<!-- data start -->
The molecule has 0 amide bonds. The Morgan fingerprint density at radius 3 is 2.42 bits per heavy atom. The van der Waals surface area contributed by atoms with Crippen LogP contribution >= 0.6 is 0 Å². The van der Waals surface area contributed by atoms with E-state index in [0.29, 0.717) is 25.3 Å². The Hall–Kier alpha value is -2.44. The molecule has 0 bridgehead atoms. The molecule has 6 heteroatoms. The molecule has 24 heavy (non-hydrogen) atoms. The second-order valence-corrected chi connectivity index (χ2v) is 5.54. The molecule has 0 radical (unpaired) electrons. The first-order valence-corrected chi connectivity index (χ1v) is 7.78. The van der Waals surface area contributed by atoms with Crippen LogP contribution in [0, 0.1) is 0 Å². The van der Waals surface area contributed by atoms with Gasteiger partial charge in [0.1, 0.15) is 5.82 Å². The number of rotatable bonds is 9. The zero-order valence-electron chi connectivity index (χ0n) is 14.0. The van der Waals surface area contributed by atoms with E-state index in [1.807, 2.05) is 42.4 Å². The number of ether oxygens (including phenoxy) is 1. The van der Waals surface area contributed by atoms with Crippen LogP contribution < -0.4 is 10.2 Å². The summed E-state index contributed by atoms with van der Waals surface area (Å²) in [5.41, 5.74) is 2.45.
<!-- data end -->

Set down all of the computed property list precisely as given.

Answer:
The molecule has 0 amide bonds. The Morgan fingerprint density at radius 3 is 2.42 bits per heavy atom. The van der Waals surface area contributed by atoms with Crippen LogP contribution >= 0.6 is 0 Å². The van der Waals surface area contributed by atoms with E-state index in [0.29, 0.717) is 25.3 Å². The Hall–Kier alpha value is -2.44. The molecule has 0 bridgehead atoms. The molecule has 6 heteroatoms. The molecule has 24 heavy (non-hydrogen) atoms. The second-order valence-corrected chi connectivity index (χ2v) is 5.54. The molecule has 0 radical (unpaired) electrons. The first-order valence-corrected chi connectivity index (χ1v) is 7.78. The van der Waals surface area contributed by atoms with Crippen LogP contribution in [0, 0.1) is 0 Å². The van der Waals surface area contributed by atoms with Gasteiger partial charge in [0.1, 0.15) is 5.82 Å². The number of rotatable bonds is 9. The zero-order valence-electron chi connectivity index (χ0n) is 14.0. The van der Waals surface area contributed by atoms with E-state index in [1.807, 2.05) is 42.4 Å². The number of ether oxygens (including phenoxy) is 1. The van der Waals surface area contributed by atoms with Crippen LogP contribution < -0.4 is 10.2 Å². The summed E-state index contributed by atoms with van der Waals surface area (Å²) in [5.41, 5.74) is 2.45.